TCP/IP Protocol Suite 46 We can also use the ping utility with the -R option to implement the record route option. Example 13 $ ping -R fhda.edu PING fhda.edu (184.108.40.206) 56(124) bytes of data. 64 bytes from tiptoe.fhda.edu (220.127.116.11): icmp_seq=0 ttl=62 time=2.70 ms RR: voyager.deanza.fhda.edu (18.104.22.168) Dcore_G0_3-69.fhda.edu (22.214.171.124) Dbackup_V13.fhda.edu (126.96.36.199) tiptoe.fhda.edu (188.8.131.52) Dbackup_V62.fhda.edu (184.108.40.206) Dcore_G0_1-6.fhda.edu (220.127.116.11) voyager.deanza.fhda.edu (18.104.22.168) The result shows the interfaces and IP addresses.
TCP/IP Protocol Suite 47 The traceroute utility can also be used to keep track of the route of a packet. Example 14 $ traceroute fhda.edu traceroute to fhda.edu (22.214.171.124), 30 hops max, 38 byte packets 1 Dcore_G0_1-6.fhda.edu (126.96.36.199) 0.972 ms 0.902 ms 0.881 ms 2 Dbackup_V69.fhda.edu (188.8.131.52) 2.113 ms 1.996 ms 2.059 ms 3 tiptoe.fhda.edu (184.108.40.206) 1.791 ms 1.741 ms 1.751 ms The result shows the three routers visited.
TCP/IP Protocol Suite 48 The traceroute program can be used to implement loose source routing. The -g option allows us to define the routers to be visited, from the source to destination. The following shows how we can send a packet to the fhda.edu server with the requirement that the packet visit the router 220.127.116.11. Example 15 $ traceroute -g 18.104.22.168 fhda.edu. traceroute to fhda.edu (22.214.171.124), 30 hops max, 46 byte packets 1 Dcore_G0_1-6.fhda.edu (126.96.36.199) 0.976 ms 0.906 ms 0.889 ms 2 Dbackup_V69.fhda.edu (188.8.131.52) 2.168 ms 2.148 ms 2.037 ms
TCP/IP Protocol Suite 49 The traceroute program can also be used to implement strict source routing. The -G option forces the packet to visit the routers defined in the command line. The following shows how we can send a packet to the fhda.edu server and force the packet to visit only the router 184.108.40.206, not any other one. Example 16 $ traceroute -G 220.127.116.11 fhda.edu. traceroute to fhda.edu (18.104.22.168), 30 hops max, 46 byte packets 1 Dbackup_V69.fhda.edu (22.214.171.124) 2.168 ms 2.148 ms 2.037 ms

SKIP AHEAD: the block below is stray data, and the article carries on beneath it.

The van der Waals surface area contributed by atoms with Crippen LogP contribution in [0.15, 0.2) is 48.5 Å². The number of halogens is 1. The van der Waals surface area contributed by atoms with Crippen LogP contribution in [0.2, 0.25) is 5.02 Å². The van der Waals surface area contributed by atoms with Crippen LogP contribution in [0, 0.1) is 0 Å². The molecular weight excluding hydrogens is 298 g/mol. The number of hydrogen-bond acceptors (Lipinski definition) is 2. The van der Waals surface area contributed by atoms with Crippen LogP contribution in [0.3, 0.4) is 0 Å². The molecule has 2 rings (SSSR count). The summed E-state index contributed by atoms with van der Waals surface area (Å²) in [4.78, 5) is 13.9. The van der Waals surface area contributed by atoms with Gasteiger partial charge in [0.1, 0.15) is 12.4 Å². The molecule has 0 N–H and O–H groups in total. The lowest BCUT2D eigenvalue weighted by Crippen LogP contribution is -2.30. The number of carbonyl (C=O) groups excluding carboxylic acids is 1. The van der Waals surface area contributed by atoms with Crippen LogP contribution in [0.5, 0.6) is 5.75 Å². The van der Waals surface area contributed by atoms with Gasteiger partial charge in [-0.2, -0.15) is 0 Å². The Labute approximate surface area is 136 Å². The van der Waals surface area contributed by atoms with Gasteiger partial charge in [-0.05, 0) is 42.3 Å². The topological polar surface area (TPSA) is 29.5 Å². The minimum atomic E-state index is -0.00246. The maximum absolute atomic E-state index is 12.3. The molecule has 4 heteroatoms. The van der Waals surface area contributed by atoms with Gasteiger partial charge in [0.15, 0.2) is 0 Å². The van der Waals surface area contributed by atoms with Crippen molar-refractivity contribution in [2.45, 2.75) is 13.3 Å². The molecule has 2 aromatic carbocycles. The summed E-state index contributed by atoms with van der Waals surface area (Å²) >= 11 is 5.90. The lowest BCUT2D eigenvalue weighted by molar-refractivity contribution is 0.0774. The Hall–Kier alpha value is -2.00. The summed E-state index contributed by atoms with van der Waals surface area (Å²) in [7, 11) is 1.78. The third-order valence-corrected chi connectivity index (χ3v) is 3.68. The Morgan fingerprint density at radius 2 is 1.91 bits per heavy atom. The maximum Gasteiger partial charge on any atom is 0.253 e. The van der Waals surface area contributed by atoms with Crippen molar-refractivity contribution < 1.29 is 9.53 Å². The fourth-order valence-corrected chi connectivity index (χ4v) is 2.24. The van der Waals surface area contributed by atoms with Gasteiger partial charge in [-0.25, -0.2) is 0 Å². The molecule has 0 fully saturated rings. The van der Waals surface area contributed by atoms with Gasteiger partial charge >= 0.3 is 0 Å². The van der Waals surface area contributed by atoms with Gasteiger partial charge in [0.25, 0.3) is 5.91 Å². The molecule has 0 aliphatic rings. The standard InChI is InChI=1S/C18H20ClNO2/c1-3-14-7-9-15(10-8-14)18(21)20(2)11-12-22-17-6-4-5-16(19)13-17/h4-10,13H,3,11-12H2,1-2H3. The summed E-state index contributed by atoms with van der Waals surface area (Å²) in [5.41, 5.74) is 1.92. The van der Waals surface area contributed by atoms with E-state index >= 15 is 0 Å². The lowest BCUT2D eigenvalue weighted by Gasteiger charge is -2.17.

TCP/IP Protocol Suite 50 8.4 CHECKSUM The error detection method used by most TCP/IP protocols is called the checksum. The checksum protects against the corruption that may occur during the transmission of a packet. It is redundant information added to the packet. The topics discussed in this section include: Checksum Calculation at the Sender Checksum Calculation at the Receiver Checksum in the IP Packet
TCP/IP Protocol Suite 51 To create the checksum the sender does the following: ❏ The packet is divided into k sections, each of n bits. ❏ All sections are added together using 1’s complement arithmetic. ❏ The final result is complemented to make the checksum. Note:
TCP/IP Protocol Suite 52 Figure 8.22 Checksum concept
TCP/IP Protocol Suite 53 Figure 8.23 Checksum in one’s complement arithmetic
TCP/IP Protocol Suite 54 Figure 8.24 shows an example of a checksum calculation for an IP header without options. The header is divided into 16-bit sections. All the sections are added and the sum is complemented. The result is inserted in the checksum field. Example 17 See Next Slide
TCP/IP Protocol Suite 55 Figure 8.24 Example of checksum calculation in binary
TCP/IP Protocol Suite 56 Let us do the same example in hexadecimal. Each row has four hexadecimal digits. We calculate the sum first. Note that if an addition results in more than one hexadecimal digit, the right- most digit becomes the current-column digit and the rest are carried to other columns. From the sum, we make the checksum by complementing the sum. However, note that we subtract each digit from 15 in hexadecimal arithmetic (just as we subtract from 1 in binary arithmetic). This means the complement of E (14) is 1 and the complement of 4 is B (11). Figure 8.25 shows the calculation. Note that the result (8BB1) is exactly the same as in Example 17. Example 18 See Next Slide
TCP/IP Protocol Suite 57 Figure 8.25 Example of checksum calculation in hexadecimal